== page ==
There have been plenty of pleasant surprises on offense this season, from the play of quarterback Tom Savage to breakout freshman seasons of wide receiver Tyler Boyd and running back James Conner.
There also has been a somewhat puzzling void of production from the tight ends -- at least in the passing game.
Through four games, Pitt's four tight ends have combined for 10 catches for 96 yards and three touchdowns. Of the quartet of redshirt junior Manasseh Garner, sophomore JP Holtz and freshmen Jaymar Parrish and Scott Orndoff not one has recorded more than two catches in a game this season.
"I think the time will come with those, balls getting out to those guys," offensive coordinator Joe Rudolph said.
"I've loved their approach. They're not pointing [fingers] about making plays. They do what they're asked to do and they work their tails off. Those plays will come."
The lack of receptions by the tight ends is a surprise, especially considering the increased depth this season. For most of last year, Holtz, then a freshman, was the only healthy tight end on the roster.
The 2013 Panthers boast a wide range of options, though, with Holtz and Orndoff filling the role of traditional, in-line blocking tight end, and Garner and Parrish working as a type of H-back, sometimes coming out of the backfield, sometimes splitting wide.
"We're young and we have a lot more depth this year, which is nice because we can do a lot more things with the offense," Holtz said. "It takes a lot of stress off of one guy in the group."
Orndoff seems to have found a role as a red-zone target, as both his two catches have gone for touchdowns. Garner is a more athletic option and scored Pitt's first touchdown on the opening drive against Florida State, but did not record a catch in Pitt's 14-3 win against Virginia.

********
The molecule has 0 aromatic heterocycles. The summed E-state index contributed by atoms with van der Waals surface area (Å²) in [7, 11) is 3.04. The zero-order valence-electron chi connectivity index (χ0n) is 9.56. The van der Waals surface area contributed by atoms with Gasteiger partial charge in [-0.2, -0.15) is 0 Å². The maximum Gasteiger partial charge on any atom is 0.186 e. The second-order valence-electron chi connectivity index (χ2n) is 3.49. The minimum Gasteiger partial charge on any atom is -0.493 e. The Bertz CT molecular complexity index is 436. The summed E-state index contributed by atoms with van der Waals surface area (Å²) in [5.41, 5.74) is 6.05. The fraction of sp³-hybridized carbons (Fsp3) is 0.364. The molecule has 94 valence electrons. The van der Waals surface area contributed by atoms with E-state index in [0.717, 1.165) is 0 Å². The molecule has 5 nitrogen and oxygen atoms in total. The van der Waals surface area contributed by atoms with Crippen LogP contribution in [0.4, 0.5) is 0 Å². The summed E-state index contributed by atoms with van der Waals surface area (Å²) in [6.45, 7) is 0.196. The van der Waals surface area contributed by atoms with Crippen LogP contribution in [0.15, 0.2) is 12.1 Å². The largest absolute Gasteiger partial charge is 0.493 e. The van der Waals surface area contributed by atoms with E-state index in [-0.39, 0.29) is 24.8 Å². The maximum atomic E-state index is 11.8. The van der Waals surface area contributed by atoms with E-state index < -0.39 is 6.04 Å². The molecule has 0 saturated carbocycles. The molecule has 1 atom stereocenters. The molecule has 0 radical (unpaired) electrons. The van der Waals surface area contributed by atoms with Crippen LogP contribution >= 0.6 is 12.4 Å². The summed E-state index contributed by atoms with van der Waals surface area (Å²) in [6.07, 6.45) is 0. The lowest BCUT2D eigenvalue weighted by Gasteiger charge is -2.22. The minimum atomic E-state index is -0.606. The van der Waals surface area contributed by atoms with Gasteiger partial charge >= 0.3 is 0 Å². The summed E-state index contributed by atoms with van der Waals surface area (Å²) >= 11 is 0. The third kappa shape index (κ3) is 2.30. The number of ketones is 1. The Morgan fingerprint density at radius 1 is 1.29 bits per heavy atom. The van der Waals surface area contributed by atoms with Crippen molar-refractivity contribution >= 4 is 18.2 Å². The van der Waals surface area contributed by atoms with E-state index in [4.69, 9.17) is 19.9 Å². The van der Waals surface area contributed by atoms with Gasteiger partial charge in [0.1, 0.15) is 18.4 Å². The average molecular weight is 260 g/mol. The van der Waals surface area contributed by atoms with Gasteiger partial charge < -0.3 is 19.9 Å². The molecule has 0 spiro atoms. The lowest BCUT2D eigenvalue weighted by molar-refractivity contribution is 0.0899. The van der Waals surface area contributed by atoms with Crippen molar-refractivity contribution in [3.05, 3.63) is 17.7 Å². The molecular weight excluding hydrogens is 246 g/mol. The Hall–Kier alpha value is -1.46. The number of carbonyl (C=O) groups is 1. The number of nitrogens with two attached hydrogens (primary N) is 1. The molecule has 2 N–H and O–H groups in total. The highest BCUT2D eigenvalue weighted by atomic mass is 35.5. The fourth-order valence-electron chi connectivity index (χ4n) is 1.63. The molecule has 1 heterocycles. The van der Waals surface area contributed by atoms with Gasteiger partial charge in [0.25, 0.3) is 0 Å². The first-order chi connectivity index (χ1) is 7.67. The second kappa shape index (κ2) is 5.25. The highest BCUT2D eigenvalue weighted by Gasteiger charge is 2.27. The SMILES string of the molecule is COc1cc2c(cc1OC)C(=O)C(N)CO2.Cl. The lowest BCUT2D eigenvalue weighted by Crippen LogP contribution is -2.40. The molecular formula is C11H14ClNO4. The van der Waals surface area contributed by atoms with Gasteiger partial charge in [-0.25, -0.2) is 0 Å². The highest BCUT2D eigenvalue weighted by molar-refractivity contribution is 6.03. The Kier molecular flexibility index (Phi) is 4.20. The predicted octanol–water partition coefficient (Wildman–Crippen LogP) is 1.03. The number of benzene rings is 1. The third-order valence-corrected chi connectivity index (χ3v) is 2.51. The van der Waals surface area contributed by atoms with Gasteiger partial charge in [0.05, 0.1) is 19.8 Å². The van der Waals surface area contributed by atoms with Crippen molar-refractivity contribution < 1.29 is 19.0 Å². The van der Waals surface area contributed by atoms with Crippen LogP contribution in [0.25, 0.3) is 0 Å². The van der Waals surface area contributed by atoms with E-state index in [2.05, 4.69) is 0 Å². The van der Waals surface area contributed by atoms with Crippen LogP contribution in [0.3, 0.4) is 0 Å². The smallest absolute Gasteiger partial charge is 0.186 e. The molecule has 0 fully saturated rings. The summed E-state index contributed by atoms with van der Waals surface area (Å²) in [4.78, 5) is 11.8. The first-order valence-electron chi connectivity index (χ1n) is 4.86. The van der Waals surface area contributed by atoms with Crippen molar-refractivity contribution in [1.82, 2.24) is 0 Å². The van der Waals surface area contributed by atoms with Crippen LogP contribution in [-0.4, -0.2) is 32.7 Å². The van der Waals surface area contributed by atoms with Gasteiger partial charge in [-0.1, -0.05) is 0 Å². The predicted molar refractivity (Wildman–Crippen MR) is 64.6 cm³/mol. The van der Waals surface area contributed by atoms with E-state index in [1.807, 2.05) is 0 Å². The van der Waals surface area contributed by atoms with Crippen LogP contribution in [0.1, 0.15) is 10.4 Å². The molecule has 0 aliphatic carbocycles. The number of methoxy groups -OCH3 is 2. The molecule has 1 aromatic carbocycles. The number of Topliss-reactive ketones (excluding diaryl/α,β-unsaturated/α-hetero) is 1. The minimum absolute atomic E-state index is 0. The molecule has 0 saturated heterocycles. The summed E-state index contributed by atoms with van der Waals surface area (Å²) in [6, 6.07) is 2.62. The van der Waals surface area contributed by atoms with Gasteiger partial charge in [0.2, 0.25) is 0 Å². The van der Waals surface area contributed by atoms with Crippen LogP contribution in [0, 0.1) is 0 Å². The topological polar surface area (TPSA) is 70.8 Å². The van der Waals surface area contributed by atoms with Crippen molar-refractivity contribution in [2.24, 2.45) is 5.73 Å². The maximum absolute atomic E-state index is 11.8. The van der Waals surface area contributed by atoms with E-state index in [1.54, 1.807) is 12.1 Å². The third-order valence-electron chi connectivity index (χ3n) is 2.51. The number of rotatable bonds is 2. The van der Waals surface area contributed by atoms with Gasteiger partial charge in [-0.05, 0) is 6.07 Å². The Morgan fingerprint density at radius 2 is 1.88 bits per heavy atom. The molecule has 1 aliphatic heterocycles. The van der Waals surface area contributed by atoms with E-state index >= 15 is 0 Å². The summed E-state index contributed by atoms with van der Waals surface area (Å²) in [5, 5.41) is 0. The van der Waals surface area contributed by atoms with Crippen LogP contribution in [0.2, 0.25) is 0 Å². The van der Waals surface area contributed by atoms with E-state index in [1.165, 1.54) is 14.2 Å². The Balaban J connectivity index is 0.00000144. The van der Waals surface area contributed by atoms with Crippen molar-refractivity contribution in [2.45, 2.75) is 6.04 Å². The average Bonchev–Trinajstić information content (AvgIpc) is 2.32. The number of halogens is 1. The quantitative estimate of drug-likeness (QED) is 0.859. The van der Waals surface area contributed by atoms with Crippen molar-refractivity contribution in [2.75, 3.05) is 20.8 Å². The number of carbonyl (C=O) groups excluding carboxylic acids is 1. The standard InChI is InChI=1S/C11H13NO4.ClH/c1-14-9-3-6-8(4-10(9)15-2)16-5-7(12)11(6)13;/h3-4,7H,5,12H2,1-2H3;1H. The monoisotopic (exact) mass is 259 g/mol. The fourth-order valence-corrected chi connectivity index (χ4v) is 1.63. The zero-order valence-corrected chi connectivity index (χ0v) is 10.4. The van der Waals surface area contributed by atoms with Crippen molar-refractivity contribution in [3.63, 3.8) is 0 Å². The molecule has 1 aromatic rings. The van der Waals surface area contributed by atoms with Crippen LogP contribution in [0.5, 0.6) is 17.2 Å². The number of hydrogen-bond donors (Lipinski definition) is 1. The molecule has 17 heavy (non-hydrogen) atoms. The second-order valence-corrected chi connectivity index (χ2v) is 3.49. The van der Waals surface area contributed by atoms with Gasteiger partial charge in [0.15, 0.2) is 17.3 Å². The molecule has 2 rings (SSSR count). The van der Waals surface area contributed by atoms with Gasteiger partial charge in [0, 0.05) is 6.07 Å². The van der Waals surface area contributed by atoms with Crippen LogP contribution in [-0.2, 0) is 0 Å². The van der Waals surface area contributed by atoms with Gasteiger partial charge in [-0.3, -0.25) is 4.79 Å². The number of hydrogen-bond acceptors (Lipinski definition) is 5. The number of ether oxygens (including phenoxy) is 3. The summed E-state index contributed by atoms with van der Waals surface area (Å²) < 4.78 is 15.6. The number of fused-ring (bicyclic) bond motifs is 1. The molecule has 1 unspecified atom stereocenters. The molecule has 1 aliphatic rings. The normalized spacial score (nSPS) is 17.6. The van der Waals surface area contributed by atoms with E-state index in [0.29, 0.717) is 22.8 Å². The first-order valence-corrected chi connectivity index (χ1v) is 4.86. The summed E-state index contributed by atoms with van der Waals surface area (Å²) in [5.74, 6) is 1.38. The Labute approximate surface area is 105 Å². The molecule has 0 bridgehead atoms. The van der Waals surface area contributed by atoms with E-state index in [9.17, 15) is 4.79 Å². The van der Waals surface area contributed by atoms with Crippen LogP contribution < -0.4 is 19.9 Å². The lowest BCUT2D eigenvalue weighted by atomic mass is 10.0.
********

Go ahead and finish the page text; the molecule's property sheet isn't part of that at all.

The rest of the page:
Even in the Panthers' 58-point offensive explosion against Duke three weeks ago, the tight ends combined for three catches and 40 yards.
"You use them in a lot of ways," Rudolph said. "You use them in protection, also. You're trying to find the best spots to kind of work everyone. Protection, [you've] got to have it."
Holtz said his blocking has improved this season, which has led to increased protection duties rather than pass routes.
"That'll come," he said. "We've just got to keep doing what we do, and that'll come with it. You would like to have more catches, but you've got to do what you can do to help the team out."
The offense hasn't exactly suffered from the lack of touches by the tight ends, especially since Boyd and Devin Street have emerged as one of the most explosive receiving tandems in the country.
Eventually, though, teams will start trying to shut down receivers, which could be the chance for Holtz and company to start making plays in the passing game.
"They're going to be keying on our receivers with Street and Boyd there," Holtz said. "They're going to be keying on them a lot, so I think that'll open up opportunities for the tight ends."
And Rudolph is sure that, when it's time to catch passes, the tight ends will be ready.
"There's nothing that's keeping them out of it," he said. "You work your preps, you see what you think you have that week, you get it ready and you might see a week where they have a bunch."
Game: Pitt (3-1, 2-1 ACC) vs. Virginia Tech (5-1, 2-0).
When: noon Saturday.
Where: Lane Stadium, Blacksburg, Va.
Sam Werner: firstname.lastname@example.org and Twitter @SWernerPG. First Published October 8, 2013 8:00 PM